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Hi Mr. Hess,
      Thanks for the details.    You were clear.   But the Sony is  
unusual in design.   I thought you were using an A- or B-wind  
machine.    That APR is wind-A.      0"


Cheers,
      A-ndrew





On Feb 26, 2012, at 8:18 PM, Richard L. Hess wrote:

> Hi, Andrew,
>
> Sorry, maybe I wasn't clear. I have updated the post*:
>
> Agfa Tapes* (updated 2012-02-26)
>
> *Agfa PEM-526* exhibited dry shedding. See our article here <http:// 
> richardhess.com/notes/2009/01/30/back-coat-turning-to-powder/>.  
> This is a totally dry dusting of powder, so it may or may not be  
> Soft Binder Syndrome (SBS), but we could class it as that as the  
> particles are not being retained well. Although a similar condition  
> has been reported with PEM-469, recent experience shows a different  
> degradation modality for PEM-469.
>
> *Agfa PEM-468, PEM-469* There are mixed reviews on these tapes and  
> we have been told that most of the bad tape was recalled and  
> transferred at Agfa's expense. This was supposedly affecting only a  
> half-year's worth of batches from pre-1990. Unike Ampex/Quantegy,  
> baking is NOT recommended as a matter of course, based in part on  
> our experience with the PEM-526 and this article <http:// 
> www.tomshardware.co.uk/forum/page-42797_32_0.html>, although the  
> baking temperature may have been a bit too high (60 °C) in that  
> instance.
>
> The author of these pages encountered two very nasty reels of one- 
> inch Agfa PEM 469 in 2012-02 (recorded in 1988-01) that shed a waxy  
> clear-to-slightly-yellow exudate from the mag coat. This waxy  
> coating did show some buildup, especially during fast wind, but not  
> nearly as much as Ampex 456.We can't call it SSS because one of the  
> definitions of classic SSS is that it is resolved by baking. This  
> apparently is made worse by baking...and I'm too chicken to try it.  
> It should probably be considered yet another variant of Soft Binder  
> Syndrome (or SBS).
>
> **
>
> Another point of interest is that some of the mag coat was also  
> transferring slightly to the back coat which was then coming off on  
> the capstan (which presses against the back coat side of the tape).  
> This was a pressure transfer from the back coat to the capstan as  
> the pinch roller (pressing on the mag coat side) was segmented and  
> the segments clearly printed onto the capstan. No pressure, no mag- 
> coat residue. This is an A-wind machine, a Sony APR-16. It is a  
> reverse configuration from the Studers.
>
> After consultation on the ARSC List and receiving replies from  
> Marie O'Connell in New Zealand and Corey Bailey in Los Angeles, I  
> decided to continue with the non-baking recommendation as there was  
> just too much conversation on the Web and ARSCList against baking  
> to make me feel comfortable.
>
> The tape's mag coat was run over a Pellon pad in library wind and  
> then over a D5-soaked Pellon pad, also in library wind.  D5 was  
> generously applied to the heads and fixed guides immediately before  
> the transfer. We applied about 2.5 ml (cc) of D5 to each tape. Note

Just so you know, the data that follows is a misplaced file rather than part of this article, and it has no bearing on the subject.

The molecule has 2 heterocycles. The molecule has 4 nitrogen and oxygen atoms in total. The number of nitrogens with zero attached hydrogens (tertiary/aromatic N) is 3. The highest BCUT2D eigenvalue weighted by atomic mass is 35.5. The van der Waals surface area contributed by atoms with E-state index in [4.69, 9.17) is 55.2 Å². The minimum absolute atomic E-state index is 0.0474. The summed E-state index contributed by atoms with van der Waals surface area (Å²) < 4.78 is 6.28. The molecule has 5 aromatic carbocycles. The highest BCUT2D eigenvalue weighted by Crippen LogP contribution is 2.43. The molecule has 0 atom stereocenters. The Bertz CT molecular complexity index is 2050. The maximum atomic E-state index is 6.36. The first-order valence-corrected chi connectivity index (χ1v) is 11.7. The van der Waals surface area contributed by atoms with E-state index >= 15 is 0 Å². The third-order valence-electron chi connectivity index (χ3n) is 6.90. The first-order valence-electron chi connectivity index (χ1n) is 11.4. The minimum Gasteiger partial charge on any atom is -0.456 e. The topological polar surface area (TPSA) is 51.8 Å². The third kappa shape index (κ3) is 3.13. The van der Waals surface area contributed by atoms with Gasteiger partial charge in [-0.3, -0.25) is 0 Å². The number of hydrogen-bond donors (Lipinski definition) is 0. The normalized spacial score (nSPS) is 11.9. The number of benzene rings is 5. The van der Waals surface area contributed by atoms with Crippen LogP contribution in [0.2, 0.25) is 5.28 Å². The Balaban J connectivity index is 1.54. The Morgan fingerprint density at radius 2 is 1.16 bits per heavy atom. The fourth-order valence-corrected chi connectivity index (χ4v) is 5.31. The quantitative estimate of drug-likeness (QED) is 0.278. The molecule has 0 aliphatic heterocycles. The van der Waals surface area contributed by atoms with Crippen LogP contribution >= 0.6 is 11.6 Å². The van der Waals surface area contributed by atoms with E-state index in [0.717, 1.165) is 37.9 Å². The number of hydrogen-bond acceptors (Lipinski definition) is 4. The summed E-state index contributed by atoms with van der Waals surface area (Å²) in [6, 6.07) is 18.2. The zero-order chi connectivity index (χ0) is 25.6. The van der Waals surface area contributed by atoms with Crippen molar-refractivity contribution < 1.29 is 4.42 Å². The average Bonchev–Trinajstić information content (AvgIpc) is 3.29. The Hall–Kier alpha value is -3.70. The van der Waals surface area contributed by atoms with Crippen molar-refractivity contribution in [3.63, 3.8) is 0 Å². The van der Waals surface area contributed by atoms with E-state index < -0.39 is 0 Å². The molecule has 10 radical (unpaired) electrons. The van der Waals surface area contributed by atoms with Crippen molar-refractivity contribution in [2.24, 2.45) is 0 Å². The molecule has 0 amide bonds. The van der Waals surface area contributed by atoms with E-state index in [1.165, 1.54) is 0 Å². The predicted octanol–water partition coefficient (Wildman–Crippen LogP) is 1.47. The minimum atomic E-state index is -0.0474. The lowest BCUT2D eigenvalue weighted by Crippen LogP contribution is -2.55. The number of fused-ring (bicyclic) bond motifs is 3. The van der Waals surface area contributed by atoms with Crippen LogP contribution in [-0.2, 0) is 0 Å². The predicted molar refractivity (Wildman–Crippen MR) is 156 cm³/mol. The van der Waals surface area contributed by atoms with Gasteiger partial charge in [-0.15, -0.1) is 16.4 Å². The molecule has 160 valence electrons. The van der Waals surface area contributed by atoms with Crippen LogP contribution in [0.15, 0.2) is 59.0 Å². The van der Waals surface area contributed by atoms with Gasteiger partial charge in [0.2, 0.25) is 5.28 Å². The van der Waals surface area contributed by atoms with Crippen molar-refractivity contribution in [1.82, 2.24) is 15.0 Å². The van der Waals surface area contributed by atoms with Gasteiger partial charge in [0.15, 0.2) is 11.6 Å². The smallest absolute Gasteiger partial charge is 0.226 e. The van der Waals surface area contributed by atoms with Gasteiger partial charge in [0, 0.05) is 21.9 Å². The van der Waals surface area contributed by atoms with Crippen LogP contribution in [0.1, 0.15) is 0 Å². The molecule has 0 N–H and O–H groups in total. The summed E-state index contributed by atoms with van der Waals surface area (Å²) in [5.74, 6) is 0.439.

> D5 is also known as decamethylcyclopentasiloxane, Siloxane D5, CAS  
> # 541-02-6, and sometimes referred to as Cyclomethicone (generally  
> in regards to the product as produced by Dow Corning). It is found  
> in many personal care products and has recently been declared safe  
> for the environment by the Canadian Ministry of the Environment  
> <http://www.cdr-siloxaned5-bor.ca/default.asp? 
> lang=En&n=9320DEF6-0&offset=3&toc=show#s2.1>.
>
> The worse of the two tapes was stopped twice to re-clean the heads  
> and reapply D5. It is not clear to me if the slight loss of  
> brightness was due to reproduce or recording issues, as apparently  
> some batches of this tape shed when originally manufactured.
>
> This tape has been reported stable in parts of Europe, but Ms.  
> O'Connell confirmed the clear-to-yellow waxy exudate and indicated  
> that it was one of her least favourite tapes to transfer. She  
> reported that it did respond to her isopropyl drip technique  
> <http://richardhess.com/notes/2006/03/09/wet-playing-of-reel-tapes- 
> with-loss-of-lubricant-a-guest-article-by-marie-oconnell/> and Mr.  
> Bailey suggested gentle baking (about 48 °C for 24 hours) which  
> allowed him to have success with the tape.  He also reports success  
> with lubricants from The Last Factory here <http:// 
> www.baileyzone.net/analog%20tape%20diy.htm> (second to last section).
>
>
> ------
>
> Does that help? Any other questions? Thanks for identifying my lack  
> of clarity.
>
> Cheers,
>
> Richard
>
>
>
> On 2012-02-26 5:27 PM, Andrew Hamilton wrote:
>> On Feb 26, 2012, at 4:57 PM, Richard L. Hess wrote:
>>> ....The author of these pages encountered two very nasty reels of  
>>> one-inch Agfa PEM 469 in 2012-02 (recorded in 1988-01) that shed  
>>> a waxy clear-to-slightly-yellow exudate from the mag coat. The  
>>> mag coat was also transferring slightly to the back coat which  
>>> was then coming off on the capstan (which presses against the  
>>> back coat side of the tape).
>>
>> Interesting mode of SBS, this dry shedding.   Was the tape B-wind  
>> or was the mag coat actually coming off on the pinch roller?
>>
>>
>>
>
> -- 
> Richard L. Hess                   email: [log in to unmask]
> Aurora, Ontario, Canada           (905) 713 6733     1-877-TAPE-FIX
> http://www.richardhess.com/tape/contact.htm
> Quality tape transfers -- even from hard-to-play tapes.

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